The Role of Headquarters
- New Horizons in International Business series
Edited by Ulf Andersson and Ulf Holm
Chapter 12: The Role of National Culture on the Headquarters–Subsidiary Relationship in the Multinational Corporation: The Effect of Power Distance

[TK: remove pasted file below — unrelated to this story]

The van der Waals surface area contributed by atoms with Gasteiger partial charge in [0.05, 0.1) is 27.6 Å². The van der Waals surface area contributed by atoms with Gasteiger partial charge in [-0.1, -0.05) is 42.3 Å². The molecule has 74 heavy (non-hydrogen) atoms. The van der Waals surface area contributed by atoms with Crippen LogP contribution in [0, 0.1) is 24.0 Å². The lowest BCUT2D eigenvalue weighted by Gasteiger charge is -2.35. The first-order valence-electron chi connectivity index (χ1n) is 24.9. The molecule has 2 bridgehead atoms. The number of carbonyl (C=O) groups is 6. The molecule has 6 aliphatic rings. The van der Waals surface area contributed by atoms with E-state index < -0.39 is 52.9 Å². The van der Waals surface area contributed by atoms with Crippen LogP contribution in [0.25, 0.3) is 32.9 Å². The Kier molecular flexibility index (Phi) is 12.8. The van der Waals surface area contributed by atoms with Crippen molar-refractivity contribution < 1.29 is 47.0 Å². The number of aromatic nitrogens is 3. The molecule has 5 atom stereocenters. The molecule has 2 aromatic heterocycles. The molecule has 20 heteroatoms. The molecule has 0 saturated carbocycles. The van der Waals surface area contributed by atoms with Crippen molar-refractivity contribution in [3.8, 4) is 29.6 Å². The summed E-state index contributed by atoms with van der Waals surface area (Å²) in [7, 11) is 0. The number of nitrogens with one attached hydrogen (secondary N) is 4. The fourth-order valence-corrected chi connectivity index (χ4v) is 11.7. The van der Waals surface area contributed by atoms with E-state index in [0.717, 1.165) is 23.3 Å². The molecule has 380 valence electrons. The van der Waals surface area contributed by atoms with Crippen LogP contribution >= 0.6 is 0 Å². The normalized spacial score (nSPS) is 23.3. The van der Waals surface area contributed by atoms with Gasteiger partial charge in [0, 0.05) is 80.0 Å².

12. The role of national culture in the headquarters–subsidiary relationship in the multinational corporation: the effect of power distance Rian Drogendijk and Ulf Holm INTRODUCTION Managing a multinational corporation (MNC) inevitably involves crossborder interaction between managers at different organizational levels and in different countries. Researchers have discussed, at length, the importance of MNC headquarters (HQ) as a controller and distributor of resources and, more recently, as a catalyst for the exchange of resources, including knowledge, between corporate units (Chandler et al., 1987; Foss, 1997; Markides, 2002). Although this role may have changed over the years, most research maintains that the HQ has, and even should have, a central impact on the development of its subsidiaries. However, research has also shown that several factors impose limits to the HQ’s ability to exert its impact, such as the problem of information asymmetry (Roth and O’Donnell, 1996), knowledge closure between specific business contexts (Goodall and Roberts, 2003; Forsgren et al., 2005), and the HQ’s lack of power over influential subsidiaries (Andersson et al., 2007). Furthermore, although its formal position in the MNC hierarchy may give the HQ control over its subsidiaries through the centralization of some strategic decisions, this does not guarantee that it actually influences the decisions and operations made by the subsidiaries (Andersson et al., 2007). This chapter will focus on one aspect of the actual influence of HQs on their subsidiaries: the impact of international cultural differences. More specifically, we address the question of how the respective national cultural...
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